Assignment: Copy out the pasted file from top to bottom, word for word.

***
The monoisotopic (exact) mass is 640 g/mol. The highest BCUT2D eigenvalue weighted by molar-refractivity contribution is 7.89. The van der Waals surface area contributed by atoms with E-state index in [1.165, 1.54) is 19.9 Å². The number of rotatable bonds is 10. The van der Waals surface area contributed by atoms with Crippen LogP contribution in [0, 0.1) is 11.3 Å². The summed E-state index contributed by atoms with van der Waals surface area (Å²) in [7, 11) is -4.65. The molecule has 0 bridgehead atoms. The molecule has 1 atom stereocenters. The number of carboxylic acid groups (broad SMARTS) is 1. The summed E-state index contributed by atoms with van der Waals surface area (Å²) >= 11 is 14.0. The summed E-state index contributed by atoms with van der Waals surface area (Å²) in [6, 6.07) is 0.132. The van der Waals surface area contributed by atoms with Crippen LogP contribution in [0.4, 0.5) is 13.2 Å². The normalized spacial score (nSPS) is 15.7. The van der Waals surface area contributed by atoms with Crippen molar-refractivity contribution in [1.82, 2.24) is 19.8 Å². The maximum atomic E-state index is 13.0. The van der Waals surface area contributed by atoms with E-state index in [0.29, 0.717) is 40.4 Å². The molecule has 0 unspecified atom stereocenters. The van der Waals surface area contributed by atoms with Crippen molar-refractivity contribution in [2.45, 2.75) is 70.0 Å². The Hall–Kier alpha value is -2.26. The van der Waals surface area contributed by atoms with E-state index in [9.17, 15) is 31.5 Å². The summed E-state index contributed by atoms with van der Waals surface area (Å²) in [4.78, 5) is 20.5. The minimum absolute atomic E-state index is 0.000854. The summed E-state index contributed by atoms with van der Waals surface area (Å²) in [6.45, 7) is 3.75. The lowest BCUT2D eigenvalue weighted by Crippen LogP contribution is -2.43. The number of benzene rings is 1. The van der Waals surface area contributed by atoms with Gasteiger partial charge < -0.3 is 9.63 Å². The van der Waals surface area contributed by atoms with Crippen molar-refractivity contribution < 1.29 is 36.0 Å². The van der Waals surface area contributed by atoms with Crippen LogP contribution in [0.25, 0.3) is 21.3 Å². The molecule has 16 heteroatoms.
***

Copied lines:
The monoisotopic (exact) mass is 640 g/mol. The highest BCUT2D eigenvalue weighted by molar-refractivity contribution is 7.89. The van der Waals surface area contributed by atoms with E-state index in [1.165, 1.54) is 19.9 Å². The number of rotatable bonds is 10. The van der Waals surface area contributed by atoms with Crippen LogP contribution in [0, 0.1) is 11.3 Å². The summed E-state index contributed by atoms with van der Waals surface area (Å²) in [7, 11) is -4.65. The molecule has 0 bridgehead atoms. The molecule has 1 atom stereocenters. The number of carboxylic acid groups (broad SMARTS) is 1. The summed E-state index contributed by atoms with van der Waals surface area (Å²) >= 11 is 14.0. The summed E-state index contributed by atoms with van der Waals surface area (Å²) in [6, 6.07) is 0.132. The van der Waals surface area contributed by atoms with Crippen LogP contribution in [0.4, 0.5) is 13.2 Å². The normalized spacial score (nSPS) is 15.7. The van der Waals surface area contributed by atoms with Crippen molar-refractivity contribution in [1.82, 2.24) is 19.8 Å². The maximum atomic E-state index is 13.0. The van der Waals surface area contributed by atoms with E-state index in [0.29, 0.717) is 40.4 Å². The molecule has 0 unspecified atom stereocenters. The van der Waals surface area contributed by atoms with Crippen molar-refractivity contribution in [2.45, 2.75) is 70.0 Å². The Hall–Kier alpha value is -2.26. The van der Waals surface area contributed by atoms with E-state index in [9.17, 15) is 31.5 Å². The summed E-state index contributed by atoms with van der Waals surface area (Å²) in [4.78, 5) is 20.5. The minimum absolute atomic E-state index is 0.000854. The summed E-state index contributed by atoms with van der Waals surface area (Å²) in [6.45, 7) is 3.75. The lowest BCUT2D eigenvalue weighted by Crippen LogP contribution is -2.43. The number of benzene rings is 1. The van der Waals surface area contributed by atoms with Gasteiger partial charge < -0.3 is 9.63 Å². The van der Waals surface area contributed by atoms with Crippen molar-refractivity contribution < 1.29 is 36.0 Å². The van der Waals surface area contributed by atoms with Crippen LogP contribution in [0.25, 0.3) is 21.3 Å². The molecule has 16 heteroatoms.